Gold is so hot right now, and that could spell trouble for everyone in the global economy.
Investors bought a record 1,064 tons of gold in the first half of 2016 — and they weren't buying earrings. In fact, demand for "investable gold" (bars, gold coins or funds that buy gold) has begun to consistently outpace demand for gold jewelry, according to a report released this morning by the World Gold Council.
What does that mean?
For one, demand for gold is a proxy for global economic uncertainty, which means a growing number of people are fearful or mistrustful of governments and banks. The logic of buying up gold when you are scared is that it has low correlation with other investments — like stocks, bonds and cash — which protects you if markets come crashing down like during the Great Recession.
The character Ron Swanson on NBC's Parks and Recreation, known for his distaste for and distrust of government, is somewhat of a parody of a gold bug, demonstrating the pragmatism and paranoia that comes with the territory. Swanson once said: "You won't find any bank statements. I've heavily invested in gold which I have buried in various locations in Pawnee... Or have I?"
It says something that the tonnage of gold purchased in 2016 is 16% higher than even in the first half of 2009, the peak of the financial crisis: That shows people like Swanson are truly more fearful than ever.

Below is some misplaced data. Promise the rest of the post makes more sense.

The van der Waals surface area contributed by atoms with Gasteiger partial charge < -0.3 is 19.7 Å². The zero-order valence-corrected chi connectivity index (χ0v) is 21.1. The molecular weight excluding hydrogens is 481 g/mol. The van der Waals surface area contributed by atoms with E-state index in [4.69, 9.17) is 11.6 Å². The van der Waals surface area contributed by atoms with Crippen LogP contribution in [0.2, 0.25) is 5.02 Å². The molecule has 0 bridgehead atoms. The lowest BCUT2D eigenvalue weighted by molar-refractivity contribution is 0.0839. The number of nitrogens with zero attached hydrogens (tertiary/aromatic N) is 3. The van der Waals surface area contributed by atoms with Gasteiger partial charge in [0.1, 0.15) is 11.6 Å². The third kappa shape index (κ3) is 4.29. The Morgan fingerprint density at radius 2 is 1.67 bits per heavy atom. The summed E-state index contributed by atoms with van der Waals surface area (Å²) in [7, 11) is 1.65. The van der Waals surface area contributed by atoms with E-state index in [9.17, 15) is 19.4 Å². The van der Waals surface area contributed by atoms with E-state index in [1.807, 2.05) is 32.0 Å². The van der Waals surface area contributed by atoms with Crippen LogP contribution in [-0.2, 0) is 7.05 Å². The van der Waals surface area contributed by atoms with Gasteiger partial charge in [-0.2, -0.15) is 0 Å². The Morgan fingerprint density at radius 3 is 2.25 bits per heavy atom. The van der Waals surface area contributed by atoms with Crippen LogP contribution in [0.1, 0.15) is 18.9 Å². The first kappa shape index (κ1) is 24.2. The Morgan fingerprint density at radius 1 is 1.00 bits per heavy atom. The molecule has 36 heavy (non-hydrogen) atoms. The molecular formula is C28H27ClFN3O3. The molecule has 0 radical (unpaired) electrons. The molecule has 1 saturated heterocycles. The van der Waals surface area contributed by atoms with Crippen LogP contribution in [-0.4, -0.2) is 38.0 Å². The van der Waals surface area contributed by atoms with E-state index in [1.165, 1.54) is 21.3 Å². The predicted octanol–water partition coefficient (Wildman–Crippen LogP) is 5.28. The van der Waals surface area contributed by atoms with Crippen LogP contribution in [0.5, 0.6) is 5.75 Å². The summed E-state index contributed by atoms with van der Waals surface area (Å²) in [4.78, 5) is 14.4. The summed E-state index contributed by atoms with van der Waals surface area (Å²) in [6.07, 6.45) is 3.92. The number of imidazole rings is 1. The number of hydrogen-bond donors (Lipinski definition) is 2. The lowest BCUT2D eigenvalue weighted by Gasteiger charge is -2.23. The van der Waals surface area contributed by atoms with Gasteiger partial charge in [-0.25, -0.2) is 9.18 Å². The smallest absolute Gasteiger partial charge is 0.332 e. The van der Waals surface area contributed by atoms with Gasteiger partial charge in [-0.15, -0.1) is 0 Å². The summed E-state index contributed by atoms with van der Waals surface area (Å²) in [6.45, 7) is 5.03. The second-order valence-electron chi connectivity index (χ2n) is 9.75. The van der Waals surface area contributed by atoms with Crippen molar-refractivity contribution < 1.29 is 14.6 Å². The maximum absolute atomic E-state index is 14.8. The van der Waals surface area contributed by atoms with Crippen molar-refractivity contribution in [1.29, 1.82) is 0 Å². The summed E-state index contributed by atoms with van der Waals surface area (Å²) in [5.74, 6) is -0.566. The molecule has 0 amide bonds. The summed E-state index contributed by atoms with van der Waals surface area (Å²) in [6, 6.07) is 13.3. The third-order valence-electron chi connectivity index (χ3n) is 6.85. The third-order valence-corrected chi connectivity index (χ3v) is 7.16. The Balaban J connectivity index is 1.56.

So, is it a good idea to buy gold?
The two major arguments for buying gold are that it is a "safer" investment than stocks, and that it protects against inflation — meaning it's safer then just keeping all your money in the bank.
There are big problems with the latter argument.
As the below Tweet from a Bloomberg study explains, gold may not have been as good at protecting people's money from rising prices as they think it has.
If you're determining the price of gold using today's dollar, prices actually peaked in 1980, while other haven assets have done better.
The most surefire way to actually protect against inflation is through special government bonds called TIPS, short for Treasury Inflation-Protected Securities. They adjust in value to match price inflation directly, so the less valuable the cash in your bank account becomes, the more valuable TIPS get.
You can buy them in increments as low as $100.
To be fair, anything can happen
Gold's safety relative to the stock market is a more challenging argument to counter.
Bill Gross, one of the most prominent investors in the country, recently explained that now is a good time to be buying "real assets" like gold to weather economic uncertainty. Real assets are assets that, unlike a bond or cash, you can physically hold and that have value that's manifest — a comforting feature if you fear the apocalypse.
On the other hand? It's rarely a good idea to buy something when the price is shooting up. Remember that the rush to buy gold may be something of a self-fulfilling prophecy: Gold prices go up, people realize it is because of economic uncertainty, so people buy more gold and drive up prices even more — until the bubble bursts.
The simplest solution, perhaps, is to view gold not as a "hedge against" uncertainty, but rather an investment in uncertainty. If you have the extra cash to throw into a gamble on global unrest, then by all means, have fun investing in a low-cost gold exchange-traded fund.